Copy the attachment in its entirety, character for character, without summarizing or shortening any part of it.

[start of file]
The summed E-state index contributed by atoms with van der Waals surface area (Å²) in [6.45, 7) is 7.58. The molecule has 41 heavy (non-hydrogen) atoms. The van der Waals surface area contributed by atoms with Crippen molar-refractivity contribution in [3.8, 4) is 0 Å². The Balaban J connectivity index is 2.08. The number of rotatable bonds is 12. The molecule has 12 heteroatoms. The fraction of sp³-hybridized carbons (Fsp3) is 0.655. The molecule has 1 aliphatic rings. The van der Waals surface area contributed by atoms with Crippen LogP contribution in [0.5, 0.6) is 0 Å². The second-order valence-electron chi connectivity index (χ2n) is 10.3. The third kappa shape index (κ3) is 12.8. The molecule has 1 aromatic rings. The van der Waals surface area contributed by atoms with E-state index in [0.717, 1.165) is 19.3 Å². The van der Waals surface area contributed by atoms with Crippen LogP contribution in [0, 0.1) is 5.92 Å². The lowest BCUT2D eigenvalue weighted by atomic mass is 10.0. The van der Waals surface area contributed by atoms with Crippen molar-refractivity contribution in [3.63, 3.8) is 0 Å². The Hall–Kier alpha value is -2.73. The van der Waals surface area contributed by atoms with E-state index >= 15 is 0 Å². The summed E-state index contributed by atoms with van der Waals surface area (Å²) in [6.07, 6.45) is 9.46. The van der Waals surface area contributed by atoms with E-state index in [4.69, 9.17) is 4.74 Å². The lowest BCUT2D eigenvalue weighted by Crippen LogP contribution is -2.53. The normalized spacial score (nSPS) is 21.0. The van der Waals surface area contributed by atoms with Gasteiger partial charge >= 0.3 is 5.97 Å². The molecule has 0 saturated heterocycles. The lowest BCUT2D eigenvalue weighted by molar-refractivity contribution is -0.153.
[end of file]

The summed E-state index contributed by atoms with van der Waals surface area (Å²) in [6.45, 7) is 7.58. The molecule has 41 heavy (non-hydrogen) atoms. The van der Waals surface area contributed by atoms with Crippen molar-refractivity contribution in [3.8, 4) is 0 Å². The Balaban J connectivity index is 2.08. The number of rotatable bonds is 12. The molecule has 12 heteroatoms. The fraction of sp³-hybridized carbons (Fsp3) is 0.655. The molecule has 1 aliphatic rings. The van der Waals surface area contributed by atoms with Crippen LogP contribution in [0.5, 0.6) is 0 Å². The second-order valence-electron chi connectivity index (χ2n) is 10.3. The third kappa shape index (κ3) is 12.8. The molecule has 1 aromatic rings. The van der Waals surface area contributed by atoms with E-state index in [0.717, 1.165) is 19.3 Å². The van der Waals surface area contributed by atoms with Crippen LogP contribution in [0, 0.1) is 5.92 Å². The lowest BCUT2D eigenvalue weighted by atomic mass is 10.0. The van der Waals surface area contributed by atoms with Crippen molar-refractivity contribution in [3.63, 3.8) is 0 Å². The Hall–Kier alpha value is -2.73. The van der Waals surface area contributed by atoms with E-state index >= 15 is 0 Å². The summed E-state index contributed by atoms with van der Waals surface area (Å²) in [6.07, 6.45) is 9.46. The van der Waals surface area contributed by atoms with E-state index in [4.69, 9.17) is 4.74 Å². The lowest BCUT2D eigenvalue weighted by Crippen LogP contribution is -2.53. The normalized spacial score (nSPS) is 21.0. The van der Waals surface area contributed by atoms with Gasteiger partial charge >= 0.3 is 5.97 Å². The molecule has 0 saturated heterocycles. The lowest BCUT2D eigenvalue weighted by molar-refractivity contribution is -0.153.